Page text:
The FAST National University in Lahore, Pakistan, for example, occupies a swathe of open ground with sparsely scattered buildings. Long roads and green fields create a spacious environment for the bustling institution. Here, at least 20% of people are regular smokers.

Despite the high incidence of the habit, the university decided to implement a no-smoking ban, not just in enclosed areas of the university, but across the entire precinct. Even in wide-open spaces far from any habitation, the practice is banned, forcing smokers to travel long distances to indulge, often in terrible weather conditions. The university authorities justified this policy on the basis that an example must be set, and a partial ban would be hypocritical. Hardship was an unavoidable consequence of wanting to smoke.

In a country that struggles daily at so many levels, the restrictions are seen by many staff and students as unfair, yet university staff are instructed to hunt for transgressors. Violation of the prohibition can have devastating consequences for students, many of whom are already facing high stress levels in their studies.

A similar motive created the outright ban on smoking at Hong Kong University. That institution sprawls across a steep mountainside, making travel from one side to the other extremely difficult. And yet, despite the Herculean effort required to walk to the far boundary of the institution, no arrangement was made to permit smoking even in a single designated zone within the university. The ban was seen as unnecessarily harsh, and staff and students routinely flout it. On my last visit there I heard of one disabled veteran academic who rather than face the ordeal of constant travel, resigned from the university.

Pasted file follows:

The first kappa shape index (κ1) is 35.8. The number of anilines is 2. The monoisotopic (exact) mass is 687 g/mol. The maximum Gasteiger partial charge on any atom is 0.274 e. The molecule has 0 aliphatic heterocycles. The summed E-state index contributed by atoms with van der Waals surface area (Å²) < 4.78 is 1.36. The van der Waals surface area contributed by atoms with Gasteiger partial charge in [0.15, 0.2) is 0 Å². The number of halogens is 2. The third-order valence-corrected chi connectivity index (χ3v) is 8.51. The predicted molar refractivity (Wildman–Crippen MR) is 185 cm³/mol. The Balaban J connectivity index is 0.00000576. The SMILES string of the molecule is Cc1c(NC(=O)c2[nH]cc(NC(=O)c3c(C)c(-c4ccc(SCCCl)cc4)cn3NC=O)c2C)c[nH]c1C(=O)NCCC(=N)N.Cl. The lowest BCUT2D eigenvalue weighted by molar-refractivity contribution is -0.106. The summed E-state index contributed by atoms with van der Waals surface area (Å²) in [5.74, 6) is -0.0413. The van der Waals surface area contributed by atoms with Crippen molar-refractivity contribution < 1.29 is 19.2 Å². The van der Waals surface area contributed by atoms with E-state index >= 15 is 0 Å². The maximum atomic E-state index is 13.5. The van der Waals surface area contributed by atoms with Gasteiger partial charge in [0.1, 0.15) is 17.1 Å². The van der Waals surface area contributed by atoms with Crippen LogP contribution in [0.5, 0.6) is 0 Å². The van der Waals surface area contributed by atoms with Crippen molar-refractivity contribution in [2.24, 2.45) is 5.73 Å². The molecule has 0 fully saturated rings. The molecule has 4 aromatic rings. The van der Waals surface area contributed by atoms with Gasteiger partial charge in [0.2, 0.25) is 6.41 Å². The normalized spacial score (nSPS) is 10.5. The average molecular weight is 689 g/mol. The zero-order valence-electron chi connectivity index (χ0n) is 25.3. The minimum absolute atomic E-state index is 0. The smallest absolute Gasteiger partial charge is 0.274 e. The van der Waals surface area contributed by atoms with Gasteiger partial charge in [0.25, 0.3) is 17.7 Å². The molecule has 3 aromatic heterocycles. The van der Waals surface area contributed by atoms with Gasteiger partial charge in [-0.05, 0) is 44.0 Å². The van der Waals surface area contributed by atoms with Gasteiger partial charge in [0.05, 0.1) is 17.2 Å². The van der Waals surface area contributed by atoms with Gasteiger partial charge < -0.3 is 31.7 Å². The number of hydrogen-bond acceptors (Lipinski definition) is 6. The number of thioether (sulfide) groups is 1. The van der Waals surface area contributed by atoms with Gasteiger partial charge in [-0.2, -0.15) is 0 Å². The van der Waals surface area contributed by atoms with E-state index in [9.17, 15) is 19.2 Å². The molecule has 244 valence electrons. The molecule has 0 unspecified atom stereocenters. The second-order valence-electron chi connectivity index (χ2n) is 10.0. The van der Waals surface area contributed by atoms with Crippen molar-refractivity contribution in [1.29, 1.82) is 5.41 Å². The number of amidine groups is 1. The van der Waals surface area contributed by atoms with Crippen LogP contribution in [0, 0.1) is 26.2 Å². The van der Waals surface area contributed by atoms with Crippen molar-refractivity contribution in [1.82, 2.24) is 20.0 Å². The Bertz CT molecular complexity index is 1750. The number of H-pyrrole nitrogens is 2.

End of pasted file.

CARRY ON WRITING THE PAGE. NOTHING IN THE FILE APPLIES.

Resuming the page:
It is not inconceivable that within a decade anyone suspected of being a smoker may be routinely subjected to polygraph testing, psychometric examination or third-party investigation.

Both bans highlight the dangers of asserting moral leadership at any cost. The initiative becomes unwieldy and quickly falls into disrepute. An example could have been set without the need to impose hardship, but in neither case did authorities intend to compromise. Hence, the rules, instead of being motivational, were seen as unnecessary, unfair and were therefore despised.

The unnecessary and disproportionate identification, monitoring, tracking and penalising of smokers is in part a repercussion of the creation of unfair regulations. That a government has nurtured such a situation does no credit to genuine efforts to promote better public health.

It’s not inconceivable that within a decade anyone suspected of being a smoker may be routinely subjected to polygraph testing, psychometric examination or third-party investigation.  Such is already occurring. The right to employment has already been compromised, as has smoking in some home environments. In the future smokers may face a choice between secrecy and social exclusion. Social organisations, landlords, service providers and employers may themselves be deemed irresponsible if they fail to pursue an exclusion policy.

The solution to this dystopia is not to withdraw from genuine efforts to deliver improved public health but to ensure that the measures adopted by government are tempered with reason and common sense. For all of us – smokers and non-smokers alike – the warning of US justice Louis Brandeis should never be far from our conscious mind: “The greatest dangers to liberty lurk in insidious encroachment by men of zeal, well-meaning but without understanding”.